Ask a Fool.

People seem to know everything these days.

They know the true facts of an alleged crime before the jury reaches a verdict, without being privy to the detailed evidence presented to the jury.

They know that their political views on a given subject are not only absolutely correct, but the only sensible, moral, and righteous answer that can possibly be had.

Me, I tend to be a little hesitant about people who are so certain about things.

Sure, I have viewpoints. Strong ones, in fact. But particularly in times like these, when our positions are hardening faster than arteries at a Checkers drive-through, it sure would help if more people played the fool.

I’m talking about the fool as evidenced throughout history, and as described in Roger von Oech’s “A Whack on the Side of the Head.”

Von Oech writes, “It takes intelligence, imagination, cleverness and insight to play this role….The fool’s candid jokes and offbeat observations put the issue in a fresh light and forced the king to re-examine his assumptions.”

Back in the day, the King’s inner circle constituted something of a feedback loop. Today, we have the 24 hour news cycle and our peers.

Von Oech notes that the fool would often look at things from an opposite perspective, or might emphasize the trivial and deemphasize what people thought to be most important.

It’s not hard to posit that people have lost sight of what’s important.

Not only that, we are constantly badgered and downright intimidated into keeping within the lines of “correct” speech. Ayn Rand calls this the “argument by intimidation,” and George Orwell would be proud.

“Surely you wouldn’t be such a mouth-breathing, knuckle-dragging Neanderthal as to suggest that we should kill criminals,” shout the people on the left.

“Surely you wouldn’t be such a cold-blooded sociopath as to suggest we should kill babies,” shout back the people on the right.

A fool had to have the courage to take a contrary view while the king’s men were sharpening their axes.

Sometimes the “argument by intimidation” is spelled out. More often it’s just implied. Usually it’s clear within your group of friends, family, coworkers, and peers what sort of ideas will gain approval if expressed, and what ideas will cause you to be ostracized.

I challenge you today to find at least one instance where someone or some group is trying to apply these “argument by intimidation” to you…and to refuse to be moved.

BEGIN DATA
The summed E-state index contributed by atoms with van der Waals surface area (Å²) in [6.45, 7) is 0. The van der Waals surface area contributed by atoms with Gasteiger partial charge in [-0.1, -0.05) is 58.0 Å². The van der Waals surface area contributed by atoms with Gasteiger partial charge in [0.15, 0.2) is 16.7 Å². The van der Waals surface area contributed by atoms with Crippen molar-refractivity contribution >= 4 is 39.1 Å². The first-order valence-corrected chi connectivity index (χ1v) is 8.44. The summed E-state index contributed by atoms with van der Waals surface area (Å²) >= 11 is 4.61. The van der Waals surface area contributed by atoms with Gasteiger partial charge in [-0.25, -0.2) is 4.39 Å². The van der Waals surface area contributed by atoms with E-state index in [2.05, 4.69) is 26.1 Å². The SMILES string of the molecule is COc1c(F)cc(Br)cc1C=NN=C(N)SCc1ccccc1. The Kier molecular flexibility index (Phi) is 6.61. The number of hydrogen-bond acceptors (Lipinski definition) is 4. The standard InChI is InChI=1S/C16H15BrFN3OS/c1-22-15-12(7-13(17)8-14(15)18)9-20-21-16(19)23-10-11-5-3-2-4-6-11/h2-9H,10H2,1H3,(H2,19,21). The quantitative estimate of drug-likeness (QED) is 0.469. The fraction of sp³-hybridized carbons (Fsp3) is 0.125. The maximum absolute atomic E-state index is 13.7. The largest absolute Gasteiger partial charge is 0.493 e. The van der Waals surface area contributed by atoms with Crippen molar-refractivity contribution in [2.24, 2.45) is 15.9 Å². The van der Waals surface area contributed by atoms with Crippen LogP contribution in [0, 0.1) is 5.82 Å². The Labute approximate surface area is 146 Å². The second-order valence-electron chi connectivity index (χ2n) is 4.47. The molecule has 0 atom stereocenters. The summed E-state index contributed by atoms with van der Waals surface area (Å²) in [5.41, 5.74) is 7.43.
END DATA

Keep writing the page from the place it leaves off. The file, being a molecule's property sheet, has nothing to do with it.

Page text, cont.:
“Yes, I do support drilling in the wildlife refuge. In fact, I’m not sure if we should have public wildlife refuges.”

“Yes, I do believe a woman should be able to terminate her pregnancy.”

“No, in fact I don’t believe healthcare is a universal right.”

Okay, those are some advanced examples; but you can always start smaller and work your way up:

“Actually, I do think ‘Dumb and Dumber’ is one of the finest movies ever made.”

“Yes, I do prefer chicken nuggets to the free range chicken at the health food restaurant.”

“Yes, I do happen to like wearing brown and black together.”

One of the biggest taboos as adjudicated by the thought police these days is joking about “serious” matters. Let’s not be sucked into this argument by intimidation.

One of my favorite quotes ever is by Robert A. Wilson, and says, “Even from the greatest horrors, irony is seldom absent.”

Don’t let ‘em tell you what you can joke about! War? Hunger? Dwarf tossing? I’m not in favor of any of ‘em. But if you see irony — or even humor — in certain situations…hey, it’s your brain! Nobody owns that real estate.

The courage to let your ideas be known, though, is only half of the equation. Equally important is having fresh ideas — something increasingly difficult to do in the age of cable news and social media.

Therein lies the value in listening to the fool… And learning to play the fool.

“What if there were no taxes?”

“What if vacations were mandatory?”

“What if every adult were required to have a gun?”

Now, don’t start jabbering at me already. I just picked these out of the air; and the trick is not to apply your own preconceptions to them, but to actually take the question and noodle out what some of the ramifications might be.

In fact, the exercise is most valuable when you pose a scenario that’s exactly opposite to your normal opinion or understanding.

Maybe the most valuable question in this environment is, What if the “other side” is right?

Do you have the courage to contemplate that question without blinders, and the honesty to seriously examine the potential answers?

In “A Whack on the Side of the Head,” Roger Von Oech (for good reasons) poses less loaded questions like, “What if people had edible clothing?” and “What if men also had babies?”

Mr. von Oech might cringe a bit about me applying this mental ninjutsu to political issues, but I believe we badly need to entertain alternative and opposite views before political rigor mortis sets in. Is there any sphere in which creative thinking is more important?

But perhaps I’m just a fool.


Bradford Rogers is an explorer, entrepreneur, musician, sailor, producer and writer. He does not actually advocate wearing brown and black together. His podcast, “The Multimedia Ninja” can be found at

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